I've just completed the weekly shop at ASDA (the UK arm of Wal-Mart) and, because our shop this week was small, elected to use 'the fast lane'.
Now I love technology, and I can see the benefits to the consumer of reducing the weekly shopping bill, but I'm not sure I'm up for the price. Like many retailers ASDA have chosen to provide more self-service tills than staffed tills. The idea, I assume (in the heads of the gurus who decide these things), is to reduce the staff levels by making the customer do the checking out, after all we happily fill our trolleys ourselves, have done so for years. But fast lane?
For those yet to use one of these shopping options, here's how it works. First, place your basket alongside the scanner or, for larger shops there are conveyor belts running up to the scanner. Yes, you can do the big shop yourself too. Then press the screen to start. Now there's an added complication because here in Wales there's an environmental charge on bags to encourage us to reuse them, which most of us do most of the time. England has this on her horizon. So I advise the terminal that I've brought my own bags. Then, and only then, can I put them on the exit platform where I pack the bag. Forget and put your bag down early and you'll get automated invective remonstrating you that an unauthorised object is in the bagging area. Unauthorised? I'm shopping, not attempting to overthrow the State.
So now the fun starts. Scan your first item, or at least attempt to. My view is that the staffed scanners are more capable than the customer ones because when I've located the bar code I have to offer it up to the scanner window (either or more likely both as there are two) then jiggle the product about until the scanner recognises it. If you do this close to a staffed till you will notice they will have scanned between three and five items while you've been doing the baked beans hand jive. Sure, the paid operatives will be more experienced at scanning, but they just seem to slide each item in approximately close proximity to the scanner for it to record the item, but not for us mortals.
Even if you manage to scan as fast as the experienced shop assistant, you will still be quite a way behind them in the scanning stakes. Because the professional scanners can scan subsequent items while the previous item is still in their hand, and certainly before you've bagged it (another task us customers accepted without a moan years ago). Not the fast lane, mind. That is programmed to not accept your next item until the scanned item is bagged and weighed. So no matter how slick you get, you still need to load the bag. And do load it carefully, the software does seem to be rather picky, shopping every third or fourth item, stopping until one of the assistants nearby come to your rescue, unlock your screen and allow you to continue. Obviously if ASDA and the myriad other retailers jumping on to this bandwagon wanted to provide lots of staff they'd just open more staffed tills. They don't, so you may find the staff sorting out your issues are very busy, so the shopping handbrake is often on more than it is off.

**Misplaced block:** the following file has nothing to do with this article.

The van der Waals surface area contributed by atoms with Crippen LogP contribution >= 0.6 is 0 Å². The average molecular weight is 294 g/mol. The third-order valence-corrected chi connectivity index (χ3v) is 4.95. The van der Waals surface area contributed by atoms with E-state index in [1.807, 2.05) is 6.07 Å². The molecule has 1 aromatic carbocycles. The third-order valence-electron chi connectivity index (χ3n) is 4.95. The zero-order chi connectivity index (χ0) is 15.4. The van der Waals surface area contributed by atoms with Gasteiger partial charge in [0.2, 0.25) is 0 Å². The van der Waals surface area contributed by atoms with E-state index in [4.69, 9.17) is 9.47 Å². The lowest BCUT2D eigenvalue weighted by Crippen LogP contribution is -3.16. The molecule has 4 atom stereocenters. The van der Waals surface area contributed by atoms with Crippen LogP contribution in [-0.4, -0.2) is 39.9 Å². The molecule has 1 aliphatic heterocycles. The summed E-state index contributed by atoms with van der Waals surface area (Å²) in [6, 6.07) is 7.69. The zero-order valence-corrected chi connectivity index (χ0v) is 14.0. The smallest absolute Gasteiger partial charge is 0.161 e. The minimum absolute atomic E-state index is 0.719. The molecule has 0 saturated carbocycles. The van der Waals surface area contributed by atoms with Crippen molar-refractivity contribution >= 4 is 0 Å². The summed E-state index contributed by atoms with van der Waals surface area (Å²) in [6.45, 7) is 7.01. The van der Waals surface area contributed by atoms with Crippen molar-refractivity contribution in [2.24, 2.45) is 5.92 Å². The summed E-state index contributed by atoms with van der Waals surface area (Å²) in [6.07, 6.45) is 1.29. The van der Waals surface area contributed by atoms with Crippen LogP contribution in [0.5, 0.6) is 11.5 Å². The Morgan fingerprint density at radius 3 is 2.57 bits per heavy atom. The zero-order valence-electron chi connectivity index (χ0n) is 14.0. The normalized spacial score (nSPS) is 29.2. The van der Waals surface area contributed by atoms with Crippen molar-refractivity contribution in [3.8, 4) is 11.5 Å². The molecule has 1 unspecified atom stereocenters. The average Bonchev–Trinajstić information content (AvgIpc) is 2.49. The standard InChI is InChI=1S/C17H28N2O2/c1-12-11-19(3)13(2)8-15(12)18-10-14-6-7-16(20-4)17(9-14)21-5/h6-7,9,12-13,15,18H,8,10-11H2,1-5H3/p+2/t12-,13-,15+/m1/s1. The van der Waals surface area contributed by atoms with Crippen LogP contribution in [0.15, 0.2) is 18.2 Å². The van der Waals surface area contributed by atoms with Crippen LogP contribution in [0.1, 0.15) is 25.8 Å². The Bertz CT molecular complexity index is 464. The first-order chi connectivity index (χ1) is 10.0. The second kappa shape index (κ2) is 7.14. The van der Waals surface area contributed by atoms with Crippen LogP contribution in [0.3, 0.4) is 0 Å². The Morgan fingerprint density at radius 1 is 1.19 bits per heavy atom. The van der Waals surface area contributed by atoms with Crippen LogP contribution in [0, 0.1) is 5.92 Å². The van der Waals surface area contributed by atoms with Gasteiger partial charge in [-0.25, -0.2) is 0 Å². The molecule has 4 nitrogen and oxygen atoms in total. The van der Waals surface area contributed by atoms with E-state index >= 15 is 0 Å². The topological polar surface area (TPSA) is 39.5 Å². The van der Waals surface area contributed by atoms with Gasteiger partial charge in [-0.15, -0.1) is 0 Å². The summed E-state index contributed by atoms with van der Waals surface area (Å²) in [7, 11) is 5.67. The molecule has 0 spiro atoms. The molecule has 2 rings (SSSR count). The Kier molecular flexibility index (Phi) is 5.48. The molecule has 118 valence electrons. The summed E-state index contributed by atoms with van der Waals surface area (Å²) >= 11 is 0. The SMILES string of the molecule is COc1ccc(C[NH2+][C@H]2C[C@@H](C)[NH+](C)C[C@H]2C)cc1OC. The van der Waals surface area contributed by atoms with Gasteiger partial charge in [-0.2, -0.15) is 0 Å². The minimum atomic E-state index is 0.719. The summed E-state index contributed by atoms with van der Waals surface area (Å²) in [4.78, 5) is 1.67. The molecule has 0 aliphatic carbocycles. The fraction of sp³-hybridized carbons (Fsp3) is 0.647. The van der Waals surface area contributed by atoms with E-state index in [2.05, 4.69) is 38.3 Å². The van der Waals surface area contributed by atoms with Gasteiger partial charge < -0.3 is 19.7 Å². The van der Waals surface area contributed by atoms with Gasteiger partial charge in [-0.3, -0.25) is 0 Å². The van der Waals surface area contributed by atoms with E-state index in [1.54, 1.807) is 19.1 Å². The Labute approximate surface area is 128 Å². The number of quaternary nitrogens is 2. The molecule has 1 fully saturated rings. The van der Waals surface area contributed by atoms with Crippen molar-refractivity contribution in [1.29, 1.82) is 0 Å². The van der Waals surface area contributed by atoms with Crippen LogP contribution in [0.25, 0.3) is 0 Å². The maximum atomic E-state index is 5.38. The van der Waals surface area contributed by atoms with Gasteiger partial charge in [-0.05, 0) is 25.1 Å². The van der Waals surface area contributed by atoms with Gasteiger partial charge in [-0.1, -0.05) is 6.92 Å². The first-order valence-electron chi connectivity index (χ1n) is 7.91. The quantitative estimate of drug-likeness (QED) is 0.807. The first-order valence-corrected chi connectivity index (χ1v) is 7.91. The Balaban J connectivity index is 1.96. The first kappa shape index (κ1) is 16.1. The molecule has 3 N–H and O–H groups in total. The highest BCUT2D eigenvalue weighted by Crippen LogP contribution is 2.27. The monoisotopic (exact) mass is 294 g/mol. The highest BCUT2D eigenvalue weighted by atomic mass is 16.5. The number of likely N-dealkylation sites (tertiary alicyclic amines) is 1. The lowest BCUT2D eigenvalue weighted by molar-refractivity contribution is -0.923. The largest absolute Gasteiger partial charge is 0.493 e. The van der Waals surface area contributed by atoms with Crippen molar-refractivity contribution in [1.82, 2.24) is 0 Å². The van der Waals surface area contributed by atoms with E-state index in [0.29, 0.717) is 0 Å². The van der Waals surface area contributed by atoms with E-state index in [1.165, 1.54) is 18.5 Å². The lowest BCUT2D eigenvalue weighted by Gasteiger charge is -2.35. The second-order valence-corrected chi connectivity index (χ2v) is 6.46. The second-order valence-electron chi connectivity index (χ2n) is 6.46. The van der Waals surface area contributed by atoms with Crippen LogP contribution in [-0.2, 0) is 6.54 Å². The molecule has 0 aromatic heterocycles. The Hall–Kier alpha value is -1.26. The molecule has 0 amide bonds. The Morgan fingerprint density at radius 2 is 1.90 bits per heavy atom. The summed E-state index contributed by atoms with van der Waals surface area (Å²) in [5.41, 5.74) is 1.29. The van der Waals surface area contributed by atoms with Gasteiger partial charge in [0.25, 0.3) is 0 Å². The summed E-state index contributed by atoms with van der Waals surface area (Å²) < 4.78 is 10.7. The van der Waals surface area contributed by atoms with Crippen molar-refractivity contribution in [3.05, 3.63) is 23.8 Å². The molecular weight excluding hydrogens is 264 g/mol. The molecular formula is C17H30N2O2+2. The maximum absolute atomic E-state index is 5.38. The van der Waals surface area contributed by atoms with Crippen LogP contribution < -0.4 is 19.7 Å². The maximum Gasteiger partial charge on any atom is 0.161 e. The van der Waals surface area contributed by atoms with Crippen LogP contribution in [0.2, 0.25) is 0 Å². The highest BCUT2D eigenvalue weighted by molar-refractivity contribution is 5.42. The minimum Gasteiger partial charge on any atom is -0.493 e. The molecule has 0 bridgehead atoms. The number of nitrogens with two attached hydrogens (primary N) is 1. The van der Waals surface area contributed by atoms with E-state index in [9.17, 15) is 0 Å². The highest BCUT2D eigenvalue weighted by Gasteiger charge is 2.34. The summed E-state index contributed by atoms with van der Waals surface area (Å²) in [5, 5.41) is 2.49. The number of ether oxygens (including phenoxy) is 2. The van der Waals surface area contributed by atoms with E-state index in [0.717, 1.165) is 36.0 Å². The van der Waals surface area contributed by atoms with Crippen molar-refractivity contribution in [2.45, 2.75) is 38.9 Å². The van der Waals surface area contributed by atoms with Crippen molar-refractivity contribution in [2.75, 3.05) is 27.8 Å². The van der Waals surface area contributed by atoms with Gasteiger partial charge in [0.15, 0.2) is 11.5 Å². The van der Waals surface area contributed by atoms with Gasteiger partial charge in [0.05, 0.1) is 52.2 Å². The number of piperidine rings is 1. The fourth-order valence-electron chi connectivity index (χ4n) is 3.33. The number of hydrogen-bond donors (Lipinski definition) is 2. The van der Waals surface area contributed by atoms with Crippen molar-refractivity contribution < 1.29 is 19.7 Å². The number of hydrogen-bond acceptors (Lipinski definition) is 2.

Then there is the tricky issue of alcohol. Go through a staffed till and one glance at me with my grey beard and worn looks suffices, the operator confirms I'm over eighteen (just) and off we go. In the alleged fast lane I need to wait until the overtasked staff member can get to my checkout to confirm that I'm old enough to be her grandfather. And then there's paracetamol; a recent government decided to lower suicide rates by limiting the sale of these popular painkillers to people aged sixteen and over and to a maximum of 32 tablets per pass through the checkouts. They probably anticipated the arrival of the fast lane, as I often think about taking a few packets of tablets after being told off by a computer for putting unauthorised items in the packing area, have tried to scan each item at least five times, and dared to try and buy something alcoholic.
So, you finally get all of your shopping scanned and there is the little issue about payment. Quick tip here, the only quick part of this tale as many other shoppers gave come and gone through the normal lane while you've tried to buy a dozen items using the alleged fast lane. Use a card. Credit, debit, playing, birthday, whatever. Just don't try cash. They take cash, of course, but notes find themselves dragged in and pushed out several times before being accepted. Nowhere near as slick as a till operator taking the tenner out of your hand, reading out that the bill is nine pounds and twenty pence and slipping the eighty pence change into your hand. Once the tenner is accepted by the machine it goes into a trance as it decides on how to pay you back. Then it drops your eighty pence change eventually, advising you that notes are dispensed below the scanner. What - bloody - notes?
So you stagger out of the supermarket with your dozen items. It is now dark ( it was morning when you arrived) and, because you've been parked for more than three hours in the supermarket car park your car is clamped. And because you only popped in for a few items you realise that the one item you needed isn't in your hand. So you turn around and re-enter the store. It's one item, you could afford to try the slow lane for one item. Please.
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